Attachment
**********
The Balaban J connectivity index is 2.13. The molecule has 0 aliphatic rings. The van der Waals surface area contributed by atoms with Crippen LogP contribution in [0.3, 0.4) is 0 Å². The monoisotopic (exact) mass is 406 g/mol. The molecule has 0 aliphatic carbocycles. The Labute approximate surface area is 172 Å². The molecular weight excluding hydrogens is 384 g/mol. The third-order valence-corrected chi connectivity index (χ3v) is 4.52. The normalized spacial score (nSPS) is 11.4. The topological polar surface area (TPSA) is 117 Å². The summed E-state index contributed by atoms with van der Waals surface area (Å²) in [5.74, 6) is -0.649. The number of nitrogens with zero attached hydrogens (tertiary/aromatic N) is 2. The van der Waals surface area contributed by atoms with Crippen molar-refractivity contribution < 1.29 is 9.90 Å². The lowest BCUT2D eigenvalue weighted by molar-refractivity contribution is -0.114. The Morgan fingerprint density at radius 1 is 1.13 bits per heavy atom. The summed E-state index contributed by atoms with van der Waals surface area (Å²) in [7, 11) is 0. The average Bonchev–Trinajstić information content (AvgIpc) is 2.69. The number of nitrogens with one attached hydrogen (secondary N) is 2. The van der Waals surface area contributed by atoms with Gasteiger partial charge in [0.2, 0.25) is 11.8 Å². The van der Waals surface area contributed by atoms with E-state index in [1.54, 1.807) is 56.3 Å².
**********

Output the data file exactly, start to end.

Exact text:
The Balaban J connectivity index is 2.13. The molecule has 0 aliphatic rings. The van der Waals surface area contributed by atoms with Crippen LogP contribution in [0.3, 0.4) is 0 Å². The monoisotopic (exact) mass is 406 g/mol. The molecule has 0 aliphatic carbocycles. The Labute approximate surface area is 172 Å². The molecular weight excluding hydrogens is 384 g/mol. The third-order valence-corrected chi connectivity index (χ3v) is 4.52. The normalized spacial score (nSPS) is 11.4. The topological polar surface area (TPSA) is 117 Å². The summed E-state index contributed by atoms with van der Waals surface area (Å²) in [5.74, 6) is -0.649. The number of nitrogens with zero attached hydrogens (tertiary/aromatic N) is 2. The van der Waals surface area contributed by atoms with Crippen molar-refractivity contribution < 1.29 is 9.90 Å². The lowest BCUT2D eigenvalue weighted by molar-refractivity contribution is -0.114. The Morgan fingerprint density at radius 1 is 1.13 bits per heavy atom. The summed E-state index contributed by atoms with van der Waals surface area (Å²) in [7, 11) is 0. The average Bonchev–Trinajstić information content (AvgIpc) is 2.69. The number of nitrogens with one attached hydrogen (secondary N) is 2. The van der Waals surface area contributed by atoms with Gasteiger partial charge in [0.2, 0.25) is 11.8 Å². The van der Waals surface area contributed by atoms with E-state index in [1.54, 1.807) is 56.3 Å².